Tuesday, March 3, 2015

The weight of winter

In which we m-c-square ourselves


So I was thinking about gravity. This is why English majors shouldn't watch movies about famous physicists. We don't know enough about quantum mechanics or the theory of relativity to make any sense about it. What we think about is if gravity shut off and we all started floating, I would hope I was not in my car or in a building, I would want to be outside and float up in the sky and breath for just a little while, until all the air floated away too. Or until I froze. I would see all the earth below and the sky above and it would be awesome. But of course this tangent is terribly imagined. For one the (disappearing) atmosphere would be way too crowded for this to be any fun, since everything would be floating away and it would be like a big bad game of bumper pool. All the things. And here's another thing, it's a confession. Before I wrote this I looked up about what would happen if gravity turned off and it's heavy stuff, all about the flattening of the universe and the space-time continuum would be all spaced and out of time. And there's something about a scalar field, I have no clue, but it's like the fabric of the universe is variable. All that knowledge seems too great a weight for one's imagination, the theory of everything like a stealthy, sneaky black hole sucking my floaty fantasy down it, proving that Wingardium Leviosa is more fun than turning off the G field, and why winter-afternoon daydreams shouldn't be muddied up with equations. You go, Aunt Marge.


Wednesday, February 18, 2015

A thin blue sky

In which we are blown away



It snowed off and on all day, gusty, white-out ghosts that scared people into staying home. People meaning me. But I didn’t want to write about that weather, for it was the over-the-top, blizzardy excess kind of meteorology the Weather Channel describes best. No, it was the next day after the front had blown past and we had to leave the house, forced to confront the elements full-face to the wind, that got me thinking somebody should write about it. We took the back roads through the country, the ones that cut through miles of flat Indiana snow-buried farm fields devoid of color, intersected by the dark lines of wind-rows. All that winter white, that absence of color, that blurring of detail. But brilliant in the early afternoon sun, snow like drifted galaxies. And it was cold, witch’s-tit cold, quick-frozen-jeans cold, numb-your-nose cold, outer-space cold. It was outer-space clear, too, the blue above us a thin and brittle illusion between the universe and us, as we drove down County Line Road on a Sunday afternoon. There didn’t seem to be much in the way between the stars and me, just that skin of blue and some sunshine. If I wasn’t in the car, if I were out in the field, maybe the wind would catch me like a snowflake and I’d end up in a constellation somewhere. Or maybe I’d melt in the thermosphere, somewhere above Arcola.  What a weird place, I thought, what a weird, weird place to feel at one with the universe.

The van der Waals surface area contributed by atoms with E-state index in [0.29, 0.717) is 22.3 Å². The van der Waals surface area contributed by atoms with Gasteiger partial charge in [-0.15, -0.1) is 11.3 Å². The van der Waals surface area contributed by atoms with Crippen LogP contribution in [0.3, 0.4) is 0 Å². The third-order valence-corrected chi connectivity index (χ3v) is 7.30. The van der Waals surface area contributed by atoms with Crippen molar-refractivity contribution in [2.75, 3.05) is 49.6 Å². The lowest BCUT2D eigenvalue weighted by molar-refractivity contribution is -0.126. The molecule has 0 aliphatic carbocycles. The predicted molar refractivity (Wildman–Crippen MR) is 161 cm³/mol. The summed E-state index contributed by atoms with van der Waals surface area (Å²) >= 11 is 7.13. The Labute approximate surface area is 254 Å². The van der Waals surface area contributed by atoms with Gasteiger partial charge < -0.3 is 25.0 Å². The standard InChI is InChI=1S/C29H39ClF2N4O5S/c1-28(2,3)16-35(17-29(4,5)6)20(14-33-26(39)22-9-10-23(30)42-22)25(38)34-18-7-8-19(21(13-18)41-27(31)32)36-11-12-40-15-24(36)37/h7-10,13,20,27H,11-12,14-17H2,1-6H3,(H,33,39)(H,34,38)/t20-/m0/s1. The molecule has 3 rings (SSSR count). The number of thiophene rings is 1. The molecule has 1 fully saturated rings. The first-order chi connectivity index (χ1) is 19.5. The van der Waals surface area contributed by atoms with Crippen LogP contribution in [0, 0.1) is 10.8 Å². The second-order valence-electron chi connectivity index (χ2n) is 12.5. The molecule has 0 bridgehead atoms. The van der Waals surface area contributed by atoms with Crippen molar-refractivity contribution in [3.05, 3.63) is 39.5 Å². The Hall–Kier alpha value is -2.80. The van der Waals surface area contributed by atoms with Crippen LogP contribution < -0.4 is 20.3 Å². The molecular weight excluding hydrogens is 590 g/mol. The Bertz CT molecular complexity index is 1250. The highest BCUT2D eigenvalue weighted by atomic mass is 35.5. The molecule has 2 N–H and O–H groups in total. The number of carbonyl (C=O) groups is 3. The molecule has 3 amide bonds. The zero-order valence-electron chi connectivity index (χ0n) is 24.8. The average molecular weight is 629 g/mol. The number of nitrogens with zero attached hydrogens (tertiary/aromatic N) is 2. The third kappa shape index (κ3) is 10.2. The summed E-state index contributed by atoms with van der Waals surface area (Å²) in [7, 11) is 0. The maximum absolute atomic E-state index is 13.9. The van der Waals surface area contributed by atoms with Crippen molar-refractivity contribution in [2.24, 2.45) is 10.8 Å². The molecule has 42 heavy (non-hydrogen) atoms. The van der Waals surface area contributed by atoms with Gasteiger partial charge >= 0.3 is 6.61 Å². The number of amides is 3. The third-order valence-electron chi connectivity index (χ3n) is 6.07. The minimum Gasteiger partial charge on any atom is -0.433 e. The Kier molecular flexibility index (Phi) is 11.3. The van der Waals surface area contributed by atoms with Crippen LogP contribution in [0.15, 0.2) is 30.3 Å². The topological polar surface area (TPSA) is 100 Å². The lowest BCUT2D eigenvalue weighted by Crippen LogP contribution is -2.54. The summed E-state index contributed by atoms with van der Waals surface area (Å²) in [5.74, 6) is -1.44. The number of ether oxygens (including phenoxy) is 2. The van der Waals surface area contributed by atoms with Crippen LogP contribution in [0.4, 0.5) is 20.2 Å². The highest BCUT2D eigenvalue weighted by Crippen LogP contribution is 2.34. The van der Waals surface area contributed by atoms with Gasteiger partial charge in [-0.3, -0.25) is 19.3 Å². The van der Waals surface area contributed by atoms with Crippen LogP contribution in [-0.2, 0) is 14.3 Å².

Inspired by Carl Sagan's 'Pale Blue Dot.'


Centuries are what it meant to me / A cemetery where I marry the sea / Stranger things could never change my mind / I've got to take it on the otherside

Tuesday, February 10, 2015

Where are you, Beatrice?

In which we walk on


At work there's this storage room they let us walk laps in. I think perhaps I've found the fifth level of hell, where the wrathful and the sullen are housed. Here find the sullen, slouching toward nowhere in this dim and dingy space filled with office detritus. Twenty-three laps make a mile, twenty minutes you'll never get back. It's a hard place in which to lose one's self, for the route demands attention with its short straight-aways, quick corners, and occasional co-worker. So no matter how loud the music in your ears, or how hard you ponder your in-box or your evening or world peace, you're always here, right here, in this claustrophobic circle putting one foot in front of the other. Where are you, Beatrice, when we need you?

Thursday, February 5, 2015

Lunar paranoia


A thin and forgettable Thursday night. On the other side of the window a two-nights-past full moon rises over Fort Wayne and stares at me. I tried to take a picture -- three times, with two different camera apps -- but conditions were not favorable and even our low standards of artistry were not met. Thought about watching TV but that requires a measure of concentration that's not available at the present time. Paid a bill. Played Trivia Crack. Drank white wine. Read a bad book. Jumped between playlists on Spotify. Thought about rewriting a bad blog post I found yesterday, then couldn't find it today. Gave up. Watched YouTube videos. Gave up.

The moon's still there; I think it's judging me. Decided to depend instead of late-night TV and country-music stars.


Wednesday, February 4, 2015

Frostbit

In which we shiver


If I were going to write a poem about winter -- which I'm not -- I'd call it 'The Cold Death' and you can bet it would not be about sleigh bells and the infinite variety of snowflakes. The dark is worse than the cold and the cold is -- well, you already read the prospective title. Winter is a recidivist criminal that keeps trying to kill us, welding insidious weapons: the cold that creeps into us, ice that paralyzes us, snow that suffocates us. Night that clings to day. I quoted the wrong part of that Mark Strand poem yesterday, it's this part, about the cold death, that we can't forget this snowy day
And if it happens that you cannot / go on or turn back / and you find yourself / where you will be at the end, / tell yourself / in that final flowing of cold through your limbs / that you love what you are.  [Lines for Winter]